To this point in the above description, it should be apparent that Masters competition has been merged with both National and International travel. The competition, provides an initial anchor with travel opportunities both before, often while getting over jet lag, and after the event. I will shift gears a little now and describe my transition from a participant, to a contender to world champion.

In 2017, in my last year of M60, things really started to improve. In March, I had a great start to the year in a Throws Pentathlon in Lockhart Texas, at Carol Finsrud’s Atlas Field. I threw 45.20M in the hammer; 11.38M with the shot; finally broke 50M in the discus with 50.44M; the javelin went 29.48M and the Weight 17.63; all added together this was 3911 points. In April 2017, we journeyed to the World Masters Games in Auckland New Zealand.  I threw a 50M warm up in the discus, but threw poorly and just grabbed second place in between two Russian throwers. I ended up with golds in the hammer and weight a personal record in the hammer of 45.97M and another personal record of 18.33M in the weight. As noted, I got a silver in the discus and also a silver in the Throws Pentathlon.  At 64 years old, I was still ranked fifth in the world in the discus and surprisingly fourth in the Throws Pentathlon. Graduating to the M65 age group was looking pretty good.

At sixty-five, 2018 was a magic year, but not without both drama and baggage. I started the year by throwing a lifetime best with the 5K hammer of 47M+ in Ft Lauderdale in February. The following month I threw the discus 50.08M in Atlas Field in Lockhart, Texas. Fifty meters at sixty-five is a quite rare. My throws Pentathlon at the same meet was 4000+.  Going into the European Indoors in Madrid, Spain I was ranked first in the world in the hammer, weight and discus. I won the hammer, the first of my three events, by 7cm over Andrez Piakowski from Poland. Next, I dominated the discus, throwing 49M+ into a tricky wind that turned my winning throw over, causing it to tomahawk into the ground. Former world champion and one of the throwers I looked up to a few years earlier, Milos Gryk from the Chech Republic, was second. He was 3-4 years older than me. This 49M throw was probably the best of my M65 age group.  It felt good, and had a lot of power. The last event was the weight, which took place in the early morning of the Friday. I threw close to 18M in the warm ups, nice and easy.  As soon as the competition started, I was struggling around third or fourth. In the final round I just got aggressive and threw 16, XXM for the win. A triple European Champion to start the year. The trip to Madrid was a good dry run for the world championship, also to be held in Spain, in Malaga, in August.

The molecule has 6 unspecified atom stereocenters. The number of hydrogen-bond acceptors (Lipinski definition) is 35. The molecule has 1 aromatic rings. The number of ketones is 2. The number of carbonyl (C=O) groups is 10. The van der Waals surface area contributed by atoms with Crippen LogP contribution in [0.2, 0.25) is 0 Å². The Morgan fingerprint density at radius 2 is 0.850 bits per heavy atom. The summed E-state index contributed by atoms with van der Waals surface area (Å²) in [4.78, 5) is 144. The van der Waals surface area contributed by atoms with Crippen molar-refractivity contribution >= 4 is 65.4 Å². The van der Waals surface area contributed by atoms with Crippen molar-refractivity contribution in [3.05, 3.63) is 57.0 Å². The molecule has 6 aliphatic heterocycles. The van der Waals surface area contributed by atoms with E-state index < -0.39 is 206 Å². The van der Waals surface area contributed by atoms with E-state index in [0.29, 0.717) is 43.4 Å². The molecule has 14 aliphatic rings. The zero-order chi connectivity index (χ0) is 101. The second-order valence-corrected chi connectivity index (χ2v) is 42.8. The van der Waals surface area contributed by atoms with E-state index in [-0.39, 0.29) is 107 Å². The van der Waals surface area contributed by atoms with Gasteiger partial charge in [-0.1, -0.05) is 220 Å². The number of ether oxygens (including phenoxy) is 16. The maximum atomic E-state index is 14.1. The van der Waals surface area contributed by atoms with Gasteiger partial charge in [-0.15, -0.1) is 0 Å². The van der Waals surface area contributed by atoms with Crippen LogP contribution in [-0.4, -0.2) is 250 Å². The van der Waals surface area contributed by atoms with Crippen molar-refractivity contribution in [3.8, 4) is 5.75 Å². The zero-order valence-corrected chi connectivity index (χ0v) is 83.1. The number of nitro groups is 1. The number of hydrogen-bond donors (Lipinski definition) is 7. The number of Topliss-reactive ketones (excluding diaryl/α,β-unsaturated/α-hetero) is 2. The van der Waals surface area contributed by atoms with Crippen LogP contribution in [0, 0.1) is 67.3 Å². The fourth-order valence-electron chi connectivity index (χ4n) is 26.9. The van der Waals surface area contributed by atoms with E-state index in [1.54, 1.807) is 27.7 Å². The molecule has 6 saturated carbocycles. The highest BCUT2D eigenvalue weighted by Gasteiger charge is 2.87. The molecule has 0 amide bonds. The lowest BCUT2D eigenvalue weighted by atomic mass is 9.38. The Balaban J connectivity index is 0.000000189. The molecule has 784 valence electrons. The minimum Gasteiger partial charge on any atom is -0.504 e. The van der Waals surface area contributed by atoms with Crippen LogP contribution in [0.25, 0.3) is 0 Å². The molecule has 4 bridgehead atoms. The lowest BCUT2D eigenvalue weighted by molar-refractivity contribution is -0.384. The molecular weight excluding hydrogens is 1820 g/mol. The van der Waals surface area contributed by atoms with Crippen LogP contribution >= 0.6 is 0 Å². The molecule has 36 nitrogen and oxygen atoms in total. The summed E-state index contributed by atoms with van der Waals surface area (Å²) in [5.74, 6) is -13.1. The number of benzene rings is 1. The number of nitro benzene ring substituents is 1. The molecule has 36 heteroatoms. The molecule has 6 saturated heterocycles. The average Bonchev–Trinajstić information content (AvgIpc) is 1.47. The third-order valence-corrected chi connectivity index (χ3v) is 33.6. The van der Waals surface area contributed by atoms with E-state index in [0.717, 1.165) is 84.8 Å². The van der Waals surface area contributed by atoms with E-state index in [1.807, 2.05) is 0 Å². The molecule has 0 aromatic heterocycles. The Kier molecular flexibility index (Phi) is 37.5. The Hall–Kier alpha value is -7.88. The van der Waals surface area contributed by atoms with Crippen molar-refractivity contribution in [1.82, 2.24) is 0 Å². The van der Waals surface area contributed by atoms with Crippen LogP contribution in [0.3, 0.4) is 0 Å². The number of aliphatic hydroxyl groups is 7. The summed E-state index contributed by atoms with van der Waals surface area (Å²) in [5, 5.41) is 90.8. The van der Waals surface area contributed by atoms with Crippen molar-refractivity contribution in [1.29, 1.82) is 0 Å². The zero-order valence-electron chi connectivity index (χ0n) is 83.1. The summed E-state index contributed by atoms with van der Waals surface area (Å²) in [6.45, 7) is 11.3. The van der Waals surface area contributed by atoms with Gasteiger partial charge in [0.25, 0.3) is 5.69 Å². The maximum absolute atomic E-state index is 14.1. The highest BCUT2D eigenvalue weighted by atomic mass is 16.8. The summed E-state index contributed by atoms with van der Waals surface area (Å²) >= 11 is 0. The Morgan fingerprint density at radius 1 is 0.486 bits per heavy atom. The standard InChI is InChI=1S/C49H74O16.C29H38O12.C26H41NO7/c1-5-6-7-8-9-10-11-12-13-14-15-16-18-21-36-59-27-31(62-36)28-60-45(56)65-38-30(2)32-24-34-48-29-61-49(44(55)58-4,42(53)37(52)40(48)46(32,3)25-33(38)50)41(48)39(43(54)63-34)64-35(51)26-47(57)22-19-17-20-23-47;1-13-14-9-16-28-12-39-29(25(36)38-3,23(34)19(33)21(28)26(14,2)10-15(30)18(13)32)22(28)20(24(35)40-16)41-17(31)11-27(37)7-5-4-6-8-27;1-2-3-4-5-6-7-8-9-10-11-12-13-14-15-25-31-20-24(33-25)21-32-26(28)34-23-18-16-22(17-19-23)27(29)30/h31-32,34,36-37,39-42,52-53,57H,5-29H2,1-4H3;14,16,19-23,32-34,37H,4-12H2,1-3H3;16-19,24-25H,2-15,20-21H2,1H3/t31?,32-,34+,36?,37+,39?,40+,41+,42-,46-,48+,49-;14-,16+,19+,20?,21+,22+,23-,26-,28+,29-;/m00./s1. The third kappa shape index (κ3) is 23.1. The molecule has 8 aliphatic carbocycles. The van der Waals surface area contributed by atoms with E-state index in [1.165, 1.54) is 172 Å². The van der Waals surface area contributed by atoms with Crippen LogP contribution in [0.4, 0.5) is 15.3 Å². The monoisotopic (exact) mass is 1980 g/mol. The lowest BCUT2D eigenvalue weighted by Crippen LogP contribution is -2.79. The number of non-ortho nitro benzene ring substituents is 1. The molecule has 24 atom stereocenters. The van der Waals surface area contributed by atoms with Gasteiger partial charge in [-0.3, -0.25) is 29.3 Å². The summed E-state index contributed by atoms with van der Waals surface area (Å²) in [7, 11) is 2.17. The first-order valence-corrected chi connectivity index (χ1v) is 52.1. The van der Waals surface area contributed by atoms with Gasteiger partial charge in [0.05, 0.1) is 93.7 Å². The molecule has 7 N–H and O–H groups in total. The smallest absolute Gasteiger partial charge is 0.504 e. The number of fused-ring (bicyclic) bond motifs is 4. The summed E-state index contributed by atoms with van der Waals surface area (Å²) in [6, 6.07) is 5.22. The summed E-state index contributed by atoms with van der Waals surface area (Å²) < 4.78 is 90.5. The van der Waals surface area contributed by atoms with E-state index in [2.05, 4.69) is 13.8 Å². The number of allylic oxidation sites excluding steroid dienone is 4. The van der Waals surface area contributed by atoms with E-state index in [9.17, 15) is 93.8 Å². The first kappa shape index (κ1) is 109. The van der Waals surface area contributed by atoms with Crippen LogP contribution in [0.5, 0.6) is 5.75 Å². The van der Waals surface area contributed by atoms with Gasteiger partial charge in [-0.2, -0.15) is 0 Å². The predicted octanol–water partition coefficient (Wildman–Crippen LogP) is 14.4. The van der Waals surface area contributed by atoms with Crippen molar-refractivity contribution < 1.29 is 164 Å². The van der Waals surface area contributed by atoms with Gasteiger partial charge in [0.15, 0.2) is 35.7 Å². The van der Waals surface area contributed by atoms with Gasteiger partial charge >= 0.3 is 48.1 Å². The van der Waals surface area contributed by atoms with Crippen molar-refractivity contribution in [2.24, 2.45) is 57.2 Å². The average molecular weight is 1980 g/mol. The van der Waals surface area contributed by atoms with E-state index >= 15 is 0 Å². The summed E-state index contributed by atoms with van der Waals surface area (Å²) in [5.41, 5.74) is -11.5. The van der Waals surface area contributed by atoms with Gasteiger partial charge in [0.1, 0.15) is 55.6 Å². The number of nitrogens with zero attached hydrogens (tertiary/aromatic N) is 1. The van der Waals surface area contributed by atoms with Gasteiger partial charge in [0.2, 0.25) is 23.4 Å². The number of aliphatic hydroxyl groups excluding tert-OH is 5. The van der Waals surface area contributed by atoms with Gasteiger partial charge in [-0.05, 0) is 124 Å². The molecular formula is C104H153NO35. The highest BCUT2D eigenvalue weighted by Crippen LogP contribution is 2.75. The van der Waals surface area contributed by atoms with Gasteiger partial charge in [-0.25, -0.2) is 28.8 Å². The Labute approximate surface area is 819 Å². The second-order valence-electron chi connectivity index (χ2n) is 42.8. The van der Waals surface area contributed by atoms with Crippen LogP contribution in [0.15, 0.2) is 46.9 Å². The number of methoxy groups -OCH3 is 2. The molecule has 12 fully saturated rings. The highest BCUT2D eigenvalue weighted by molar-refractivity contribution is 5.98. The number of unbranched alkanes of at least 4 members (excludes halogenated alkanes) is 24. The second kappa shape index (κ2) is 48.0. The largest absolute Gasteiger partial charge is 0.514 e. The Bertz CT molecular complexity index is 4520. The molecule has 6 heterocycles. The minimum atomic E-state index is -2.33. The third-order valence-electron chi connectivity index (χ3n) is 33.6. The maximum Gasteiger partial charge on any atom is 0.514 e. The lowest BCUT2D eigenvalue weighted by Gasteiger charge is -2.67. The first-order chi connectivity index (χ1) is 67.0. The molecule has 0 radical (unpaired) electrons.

I repeated this triple at the United States Championships, held in Spokane, Washington, before leaving for Malaga.  I had also thrown several hammer PRs, with a best of 47.90M. This still led the world. Normally, there are a couple of “real” hammer throwers that throw further, but my nearly 48M was good for a non-specialist. I arrived at the World Masters Championship in Malaga, leading the world in four events: the hammer, discus, weight and throws pentathlon.

The hammer came first, and was held in the main stadium. I had a warm up throw of 47.50M. There was a bit if drizzle in the first few rounds and I was third or fourth. I then took the lead with 45.XXM.  In the last round, Andrez Piakowski switched to two turns from three, and took the lead by 12cm.  I hit a 44M throw on my final attempt, and ended up with the silver medal. To be honest, I had snatched the win from Andrez Piakowski in Madrid, and he did well to beat me in Malaga.  A fair fight. I was satisfied with the result, even though of course it would have been nice to win.